For his final blog in his ‘Spotting Faults’ series, l’ortolan Sommelier Stephen Nisbet rounds off with his five top tips that reduce the risk of unhealthy Festive-Season wine.
Some top tips for healthy wines for entertaining:
- If someone is bringing ‘that special bottle’ ask them to bring it the day before – if it is red then it might need to be decanted, if it is white you wouldn’t want to shock it by suddenly plunging it into an iced bucket, and also you can have a back up if it’s not up to scratch! If someone has just brought a bottle to your celebration, it is probably better to find a polite way of not serving it – if the wine is faulty both you and your guests will be embarrassed.
- If you are really worried about guests turning up with wine, and having to deal with the social faux-pas of trying to quietly ferret it away, you and always ask your visitors to not bring a bottle. For me a bad wine is as bad and as embarrassing as the turkey not being cooked.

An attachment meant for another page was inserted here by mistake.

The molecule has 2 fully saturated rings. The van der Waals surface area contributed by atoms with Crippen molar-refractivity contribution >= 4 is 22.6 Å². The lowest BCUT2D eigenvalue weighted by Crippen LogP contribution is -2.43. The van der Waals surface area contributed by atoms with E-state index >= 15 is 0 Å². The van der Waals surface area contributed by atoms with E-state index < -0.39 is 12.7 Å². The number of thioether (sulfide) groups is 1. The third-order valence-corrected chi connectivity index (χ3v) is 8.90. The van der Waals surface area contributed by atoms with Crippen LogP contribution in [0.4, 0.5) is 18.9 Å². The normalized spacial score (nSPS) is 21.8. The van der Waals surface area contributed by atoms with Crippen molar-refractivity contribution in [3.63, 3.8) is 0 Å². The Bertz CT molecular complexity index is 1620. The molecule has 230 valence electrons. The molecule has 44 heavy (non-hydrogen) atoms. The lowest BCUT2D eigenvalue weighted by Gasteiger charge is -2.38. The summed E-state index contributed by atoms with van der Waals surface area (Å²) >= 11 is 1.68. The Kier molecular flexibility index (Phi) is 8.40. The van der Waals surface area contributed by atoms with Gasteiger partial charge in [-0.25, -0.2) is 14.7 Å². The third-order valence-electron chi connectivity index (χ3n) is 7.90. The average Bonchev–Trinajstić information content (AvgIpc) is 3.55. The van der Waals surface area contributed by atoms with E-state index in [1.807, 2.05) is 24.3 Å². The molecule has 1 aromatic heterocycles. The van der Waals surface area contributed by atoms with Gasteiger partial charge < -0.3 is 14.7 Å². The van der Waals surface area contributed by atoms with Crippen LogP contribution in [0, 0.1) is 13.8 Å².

- Really think about the best place to store ‘that special bottle.’ Garages, cupboards, attics and under stairs are often either too hot or too cold – or worse a bit of both. If where you store your wine is a little too warm, this isn’t too much of a problem as if the temperature is fluctuating. If you have a room that is 16 degrees and it will stay at that temperature, although it is not ideal it is not anywhere near as damaging as keeping it in the garage where the temperature could range from 5 – 25 degrees.
- Make sure you finish a bottle before you start another one, as once open the wine won’t keep. Wine, once open, should be consumed within 24 hours. A wine has been sealed at a point where it is ready to drink, so allowing more air into your bottle just accelerates the wine’s deterioration. Your choices are drink it, pour it away or use it in cooking.
- Fortified wines oxidise just as any other wine, it just happens a bit more slowly. The best way to enjoy them is to consume the bottle fairly quickly, within a week ideally. Although they will last a bit longer than ordinary table wine, if you keep them longer than this you will not be enjoying them in the way they were intended. If you open a bottle of sherry for Christmas, you should aim to finish it by New Year. Fortified wines now come in a variety of bottle sizes so you can measure against your likely consumption. So rather than serving your Nan’s six-month old sherry at your dinner party, make sure you buy fresh!